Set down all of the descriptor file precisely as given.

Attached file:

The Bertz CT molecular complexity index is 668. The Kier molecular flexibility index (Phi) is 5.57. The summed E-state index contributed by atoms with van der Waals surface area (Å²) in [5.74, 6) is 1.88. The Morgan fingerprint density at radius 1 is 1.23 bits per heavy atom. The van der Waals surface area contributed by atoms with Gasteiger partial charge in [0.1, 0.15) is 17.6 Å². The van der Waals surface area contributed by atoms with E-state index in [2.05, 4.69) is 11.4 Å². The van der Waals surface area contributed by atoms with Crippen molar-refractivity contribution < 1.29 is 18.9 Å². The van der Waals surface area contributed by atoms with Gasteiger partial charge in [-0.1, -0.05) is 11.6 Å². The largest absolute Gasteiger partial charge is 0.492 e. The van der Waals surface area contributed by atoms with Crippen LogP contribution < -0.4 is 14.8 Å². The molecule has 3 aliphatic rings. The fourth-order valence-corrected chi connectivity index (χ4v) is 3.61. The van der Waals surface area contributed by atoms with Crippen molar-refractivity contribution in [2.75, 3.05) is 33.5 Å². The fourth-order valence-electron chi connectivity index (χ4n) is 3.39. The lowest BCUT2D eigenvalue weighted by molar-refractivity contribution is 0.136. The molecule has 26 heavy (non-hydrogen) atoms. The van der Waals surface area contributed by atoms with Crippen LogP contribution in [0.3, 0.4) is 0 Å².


The Bertz CT molecular complexity index is 668. The Kier molecular flexibility index (Phi) is 5.57. The summed E-state index contributed by atoms with van der Waals surface area (Å²) in [5.74, 6) is 1.88. The Morgan fingerprint density at radius 1 is 1.23 bits per heavy atom. The van der Waals surface area contributed by atoms with Gasteiger partial charge in [0.1, 0.15) is 17.6 Å². The van der Waals surface area contributed by atoms with E-state index in [2.05, 4.69) is 11.4 Å². The van der Waals surface area contributed by atoms with Crippen molar-refractivity contribution < 1.29 is 18.9 Å². The van der Waals surface area contributed by atoms with Gasteiger partial charge in [-0.1, -0.05) is 11.6 Å². The largest absolute Gasteiger partial charge is 0.492 e. The van der Waals surface area contributed by atoms with Crippen LogP contribution < -0.4 is 14.8 Å². The molecule has 3 aliphatic rings. The fourth-order valence-corrected chi connectivity index (χ4v) is 3.61. The van der Waals surface area contributed by atoms with Crippen molar-refractivity contribution in [2.75, 3.05) is 33.5 Å². The fourth-order valence-electron chi connectivity index (χ4n) is 3.39. The lowest BCUT2D eigenvalue weighted by molar-refractivity contribution is 0.136. The molecule has 26 heavy (non-hydrogen) atoms. The van der Waals surface area contributed by atoms with Crippen LogP contribution in [0.3, 0.4) is 0 Å².